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5 use cases for smart city IoT

Cities across the world are running internet-of-things pilots to gain insights that will them run more efficiently. A new white paper from the Georgia Institute of Technology's Center for the Development and Application of Internet of Things Technologies  takes an exhaustive look at promise of these burgeoning technologies.

The paper, “Driving New Modes of IoT Facilitated Citizen/User Engagement,” dives into multiple aspects of IoT technology including implementation, data ownership, security, business models and road maps. Five use cases are used to highlight the different opportunities and challenges of connected devices: municipal service management, utilities, public safety, transportation and health care. Each of these areas has its own considerations for IoT planning and execution, the report said.

1. Municipal services management. IoT technology could provide novel ways to engage with citizens and improve effectiveness and efficiency with IoT-based data collection and analysis. However, cities must prioritize safeguarding privacy and ensuring the security of these systems to realize the benefit. 

2. Utilities. Internet-connected sensors and intelligent back-end systems can provide real-time information to create more efficient, responsive systems. Berkeley County, S.C., for example,  uses IoT technology to read water meters, reducing the labor required to check meters and providing insight into data usage patterns. Broad implementation may be difficult, however, considering the disparate nature of utility infrastructure and the need to provide power to IoT devices. Utilities must look at pushing technology to the network edge to overcome some of these obstacles and take advantage of cloud computing.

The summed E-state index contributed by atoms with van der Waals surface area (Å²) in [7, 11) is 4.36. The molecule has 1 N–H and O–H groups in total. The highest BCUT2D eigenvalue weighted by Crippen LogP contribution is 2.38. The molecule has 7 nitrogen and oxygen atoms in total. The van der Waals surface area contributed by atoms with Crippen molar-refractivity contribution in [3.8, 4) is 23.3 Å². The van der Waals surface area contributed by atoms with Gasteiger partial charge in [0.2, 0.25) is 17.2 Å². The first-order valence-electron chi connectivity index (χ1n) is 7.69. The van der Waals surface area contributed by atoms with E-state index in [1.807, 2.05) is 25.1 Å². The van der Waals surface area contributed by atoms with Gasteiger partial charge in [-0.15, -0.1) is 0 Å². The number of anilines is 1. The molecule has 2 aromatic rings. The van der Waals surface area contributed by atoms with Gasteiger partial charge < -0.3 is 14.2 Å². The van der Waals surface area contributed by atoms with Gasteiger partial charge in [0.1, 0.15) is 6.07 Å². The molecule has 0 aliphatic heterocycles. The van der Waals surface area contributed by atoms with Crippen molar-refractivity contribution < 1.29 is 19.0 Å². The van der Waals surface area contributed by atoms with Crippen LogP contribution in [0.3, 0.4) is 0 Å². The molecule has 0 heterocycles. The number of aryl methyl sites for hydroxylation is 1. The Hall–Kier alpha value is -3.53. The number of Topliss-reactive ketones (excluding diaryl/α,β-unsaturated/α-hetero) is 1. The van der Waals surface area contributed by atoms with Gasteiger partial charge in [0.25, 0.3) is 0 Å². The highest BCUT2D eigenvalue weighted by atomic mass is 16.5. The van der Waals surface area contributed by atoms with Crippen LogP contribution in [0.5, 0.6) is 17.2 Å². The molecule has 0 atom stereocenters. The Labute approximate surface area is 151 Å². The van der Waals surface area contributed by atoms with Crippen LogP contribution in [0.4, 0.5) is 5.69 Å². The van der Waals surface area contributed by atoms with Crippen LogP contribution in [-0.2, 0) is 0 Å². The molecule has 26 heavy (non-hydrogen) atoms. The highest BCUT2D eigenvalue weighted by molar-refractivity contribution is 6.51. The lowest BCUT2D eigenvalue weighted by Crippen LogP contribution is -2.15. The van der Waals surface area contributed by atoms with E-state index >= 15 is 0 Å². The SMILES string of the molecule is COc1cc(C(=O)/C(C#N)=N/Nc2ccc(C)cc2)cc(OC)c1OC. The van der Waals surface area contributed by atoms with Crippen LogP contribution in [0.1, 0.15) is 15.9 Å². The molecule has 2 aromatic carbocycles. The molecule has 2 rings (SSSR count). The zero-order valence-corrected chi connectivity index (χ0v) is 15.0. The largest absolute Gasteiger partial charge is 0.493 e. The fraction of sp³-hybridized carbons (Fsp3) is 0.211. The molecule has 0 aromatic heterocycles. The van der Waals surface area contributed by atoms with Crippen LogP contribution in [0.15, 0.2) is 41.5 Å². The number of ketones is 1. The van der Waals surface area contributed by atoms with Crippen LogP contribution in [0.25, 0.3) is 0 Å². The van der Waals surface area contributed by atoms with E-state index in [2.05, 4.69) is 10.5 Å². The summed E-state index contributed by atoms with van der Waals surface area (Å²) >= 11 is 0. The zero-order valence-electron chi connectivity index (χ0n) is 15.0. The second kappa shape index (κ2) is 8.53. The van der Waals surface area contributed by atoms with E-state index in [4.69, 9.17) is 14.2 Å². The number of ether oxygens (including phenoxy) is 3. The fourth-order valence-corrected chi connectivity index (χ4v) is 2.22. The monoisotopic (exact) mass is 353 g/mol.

3. Public safety. With the roll out of FirstNet, the first responder community will have access to a dedicated public safety network that can support IoT devices that allow responders to quickly share data and help inform decisions. As IoT-based public safety applications are developed, cities must consider the privacy of citizens, the report said.

4. Transportation. Many cities have already begun working on transportation-based IoT projects, installing sensors to collect data to optimize traffic and parking, facilitate better energy management and ensure the safety of traffic and pedestrians.

5. Health care. IoT technologies can improve the operational efficiency of health care facilities and through telemedicine and telehealth increase access to health care to in rural areas. Because health data has become a major targets of cyber criminals, health care providers must be aware of their vulnerabilities and have a clear understanding of the devices on their network.

Read the full report here.

About the Author

Matt Leonard is a reporter/producer at GCN.

Before joining GCN, Leonard worked as a local reporter for The Smithfield Times in southeastern Virginia. In his time there he wrote about town council meetings, local crime and what to do if a beaver dam floods your back yard. Over the last few years, he has spent time at The Commonwealth Times, The Denver Post and WTVR-CBS 6. He is a graduate of Virginia Commonwealth University, where he received the faculty award for print and online journalism.

Leonard can be contacted at mleonard@gcn.com or follow him on Twitter @Matt_Lnrd.

Click here for previous articles by Leonard.


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